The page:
Some Russian Regions Begin Off-Work Period as COVID Cases Hit Daily High

Some Russian regions entered nonworking periods Monday and others are slated to join them this week as daily COVID-19 infections again hit a record high Monday, the Associated Press reported. The government's COVID task force reported 37,930 new cases in 24 hours and 1,069 deaths, nearly reaching the record 1,075 documented over the weekend.

President Vladimir Putin ordered a nonworking period to begin Oct. 30 and extend through Nov. 7, when Russia will observe an extended holiday. The order includes most private businesses and state organizations, with only those in charge of key facilities and services and some others given exemptions.

Putin said when announcing the nonworking order that some regions where the COVID-19 outbreak was more severe could see their period begin early and go past November 7. Six that were hit particularly hard-Kursk, Nizhny Novgorod, Novgorod, Perm, Samara and Voronezh-began their off-work periods Monday, the AP reported.

For more reporting from the Associated Press, see below.

Russia's COVID Outbreak
Russia is preparing to have residents stop going into work later this week as COVID-19 infections in the country continue to surge and daily cases again hit a record high Monday. A medical worker wearing a special suit to protect against COVID-19 treats a patient at an ICU in Infectious Hospital No. 23 in Nizhny Novgorod, Russia, on Wednesday, October 20, 2021. Roman Yarovitcyn/AP Photo

Officials in Moscow ordered the period to begin Thursday, with gyms, most entertainment venues and most stores closed for 11 days along with kindergartens and schools. Restaurants and cafes will only be open for takeout or delivery orders during that period. Food stores and pharmacies can stay open.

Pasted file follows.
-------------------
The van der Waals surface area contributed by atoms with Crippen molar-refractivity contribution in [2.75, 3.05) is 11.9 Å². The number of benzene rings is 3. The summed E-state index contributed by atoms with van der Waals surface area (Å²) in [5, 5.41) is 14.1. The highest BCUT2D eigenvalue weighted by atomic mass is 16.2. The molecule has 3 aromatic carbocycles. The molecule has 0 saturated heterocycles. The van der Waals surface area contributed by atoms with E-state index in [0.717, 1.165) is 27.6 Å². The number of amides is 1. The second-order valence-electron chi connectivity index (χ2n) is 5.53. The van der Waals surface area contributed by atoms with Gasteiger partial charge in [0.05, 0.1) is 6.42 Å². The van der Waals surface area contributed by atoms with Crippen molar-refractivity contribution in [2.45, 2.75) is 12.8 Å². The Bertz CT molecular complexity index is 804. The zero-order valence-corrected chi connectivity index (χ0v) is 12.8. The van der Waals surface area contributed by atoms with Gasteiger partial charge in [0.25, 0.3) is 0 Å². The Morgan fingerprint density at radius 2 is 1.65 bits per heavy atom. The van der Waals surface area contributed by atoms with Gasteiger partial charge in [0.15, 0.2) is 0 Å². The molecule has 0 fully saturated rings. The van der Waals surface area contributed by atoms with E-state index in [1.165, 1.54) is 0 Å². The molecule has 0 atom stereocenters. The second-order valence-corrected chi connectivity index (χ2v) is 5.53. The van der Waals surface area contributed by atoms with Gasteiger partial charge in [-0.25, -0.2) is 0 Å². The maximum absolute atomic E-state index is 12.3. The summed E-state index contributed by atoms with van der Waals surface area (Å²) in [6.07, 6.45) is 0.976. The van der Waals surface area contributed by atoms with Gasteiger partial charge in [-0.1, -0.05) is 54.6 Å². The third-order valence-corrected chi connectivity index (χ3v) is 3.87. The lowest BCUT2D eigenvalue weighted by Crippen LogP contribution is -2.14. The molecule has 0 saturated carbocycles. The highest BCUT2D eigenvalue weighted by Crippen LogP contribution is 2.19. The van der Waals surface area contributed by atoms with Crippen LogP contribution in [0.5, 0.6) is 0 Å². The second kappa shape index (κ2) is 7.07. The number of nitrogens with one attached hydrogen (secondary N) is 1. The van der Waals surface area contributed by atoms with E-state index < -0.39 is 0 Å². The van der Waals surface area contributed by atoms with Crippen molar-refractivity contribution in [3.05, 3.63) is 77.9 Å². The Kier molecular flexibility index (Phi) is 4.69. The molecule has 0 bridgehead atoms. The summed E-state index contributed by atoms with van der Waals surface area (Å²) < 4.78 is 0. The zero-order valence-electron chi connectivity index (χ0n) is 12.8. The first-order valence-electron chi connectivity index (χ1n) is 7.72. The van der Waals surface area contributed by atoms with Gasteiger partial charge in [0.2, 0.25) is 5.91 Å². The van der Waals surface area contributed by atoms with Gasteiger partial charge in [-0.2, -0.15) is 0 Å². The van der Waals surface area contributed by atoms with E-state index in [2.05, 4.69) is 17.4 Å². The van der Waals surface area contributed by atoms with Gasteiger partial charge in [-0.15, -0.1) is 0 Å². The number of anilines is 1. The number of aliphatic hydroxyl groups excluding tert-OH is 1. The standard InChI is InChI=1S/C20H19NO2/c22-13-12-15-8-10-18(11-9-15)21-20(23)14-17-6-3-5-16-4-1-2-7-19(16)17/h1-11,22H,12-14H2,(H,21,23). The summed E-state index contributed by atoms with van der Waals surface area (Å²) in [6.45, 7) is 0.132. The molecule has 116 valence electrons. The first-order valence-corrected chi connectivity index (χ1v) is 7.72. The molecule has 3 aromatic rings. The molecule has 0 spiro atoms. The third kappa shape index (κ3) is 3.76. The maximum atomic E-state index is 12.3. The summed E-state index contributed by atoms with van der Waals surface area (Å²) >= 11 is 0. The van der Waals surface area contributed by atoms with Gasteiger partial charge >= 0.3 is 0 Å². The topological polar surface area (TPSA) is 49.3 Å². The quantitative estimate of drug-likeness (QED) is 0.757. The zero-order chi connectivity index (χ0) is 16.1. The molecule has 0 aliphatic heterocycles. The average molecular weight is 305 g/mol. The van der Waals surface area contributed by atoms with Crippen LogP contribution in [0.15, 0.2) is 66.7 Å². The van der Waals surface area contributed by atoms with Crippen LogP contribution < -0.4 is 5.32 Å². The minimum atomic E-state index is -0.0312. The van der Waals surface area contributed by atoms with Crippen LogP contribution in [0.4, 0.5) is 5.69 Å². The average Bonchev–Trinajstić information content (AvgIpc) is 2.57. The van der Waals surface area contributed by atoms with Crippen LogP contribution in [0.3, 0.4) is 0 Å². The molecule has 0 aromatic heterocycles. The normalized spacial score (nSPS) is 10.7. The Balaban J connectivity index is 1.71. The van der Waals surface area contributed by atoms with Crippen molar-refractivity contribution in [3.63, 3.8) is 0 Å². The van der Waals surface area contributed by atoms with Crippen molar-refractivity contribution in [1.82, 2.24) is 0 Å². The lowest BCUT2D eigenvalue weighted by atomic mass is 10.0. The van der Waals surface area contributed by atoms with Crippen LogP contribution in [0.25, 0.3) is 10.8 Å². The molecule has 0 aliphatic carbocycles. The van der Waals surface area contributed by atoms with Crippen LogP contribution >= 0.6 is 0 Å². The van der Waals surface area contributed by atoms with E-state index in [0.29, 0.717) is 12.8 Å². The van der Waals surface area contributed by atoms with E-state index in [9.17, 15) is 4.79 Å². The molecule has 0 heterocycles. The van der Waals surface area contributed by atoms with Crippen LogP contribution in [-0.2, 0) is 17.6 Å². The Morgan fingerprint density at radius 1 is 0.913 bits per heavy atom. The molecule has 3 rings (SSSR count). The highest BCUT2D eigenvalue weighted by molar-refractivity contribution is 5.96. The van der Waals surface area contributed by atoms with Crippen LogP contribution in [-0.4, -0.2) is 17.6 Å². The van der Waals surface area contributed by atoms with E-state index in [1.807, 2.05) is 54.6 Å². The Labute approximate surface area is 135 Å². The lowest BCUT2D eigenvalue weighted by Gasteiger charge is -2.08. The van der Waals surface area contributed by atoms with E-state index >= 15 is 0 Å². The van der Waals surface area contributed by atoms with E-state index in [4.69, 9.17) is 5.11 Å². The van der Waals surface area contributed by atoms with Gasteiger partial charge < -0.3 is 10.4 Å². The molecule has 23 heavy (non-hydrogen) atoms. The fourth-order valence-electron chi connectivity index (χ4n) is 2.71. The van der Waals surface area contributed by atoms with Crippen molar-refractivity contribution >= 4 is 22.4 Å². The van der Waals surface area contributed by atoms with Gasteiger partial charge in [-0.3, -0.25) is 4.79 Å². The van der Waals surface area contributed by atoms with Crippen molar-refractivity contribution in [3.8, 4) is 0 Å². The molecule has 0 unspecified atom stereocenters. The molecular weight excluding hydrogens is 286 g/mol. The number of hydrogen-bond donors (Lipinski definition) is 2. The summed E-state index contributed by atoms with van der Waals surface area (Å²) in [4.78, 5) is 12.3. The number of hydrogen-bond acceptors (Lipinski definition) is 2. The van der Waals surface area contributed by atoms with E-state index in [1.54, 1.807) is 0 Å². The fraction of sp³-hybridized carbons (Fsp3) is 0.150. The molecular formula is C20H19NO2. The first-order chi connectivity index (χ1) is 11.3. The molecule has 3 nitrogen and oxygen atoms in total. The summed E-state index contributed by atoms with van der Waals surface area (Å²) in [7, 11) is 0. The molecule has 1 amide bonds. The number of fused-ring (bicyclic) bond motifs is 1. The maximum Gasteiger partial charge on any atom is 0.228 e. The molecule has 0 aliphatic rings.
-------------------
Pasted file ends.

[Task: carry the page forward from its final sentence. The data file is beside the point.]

Access to museums, theaters, concert halls and other venues will be limited to those holding digital codes on their smartphones to prove vaccination or past illness, a practice that will remain in place after November 7.

Putin has also told local officials to order unvaccinated people older than 60 to stay home and close nightclubs and other entertainment venues.

Russian authorities hope the idle time will help limit the spread of the virus by keeping people out of offices and off public transportation, where mask mandates have been loosely enforced.

Overall, Russia has registered over 8.2 million confirmed virus cases and 231,669 deaths, by far the highest death toll in Europe and the fifth-highest in the world after the United States, Brazil, India and Mexico.

The government has blamed the latest spike in infections and deaths on low vaccination rates and lax public attitudes toward taking precautions. Only about 45 million Russians — roughly a third of the country's nearly 146 million people — are fully vaccinated.

Russia was the first country in the world to authorize a coronavirus vaccine, launching Sputnik V in August 2020, and has plentiful supplies. But uptake has been slow, blamed in part on conflicting signals from authorities.

COVID Deaths in Russia
The low vaccination rate in Russia, where only about a third of the population is fully vaccinated, is causing concern as the country suffers a sharp rise in cases, setting records for infections and deaths nearly every day this month. A funeral worker carries a coffin cover for a patient who died of COVID-19 at Infectious Hospital No. 5 in Nizhny Novgorod, Russia, on Wednesday, October 20, 2021. Roman Yarovitcyn/AP Photo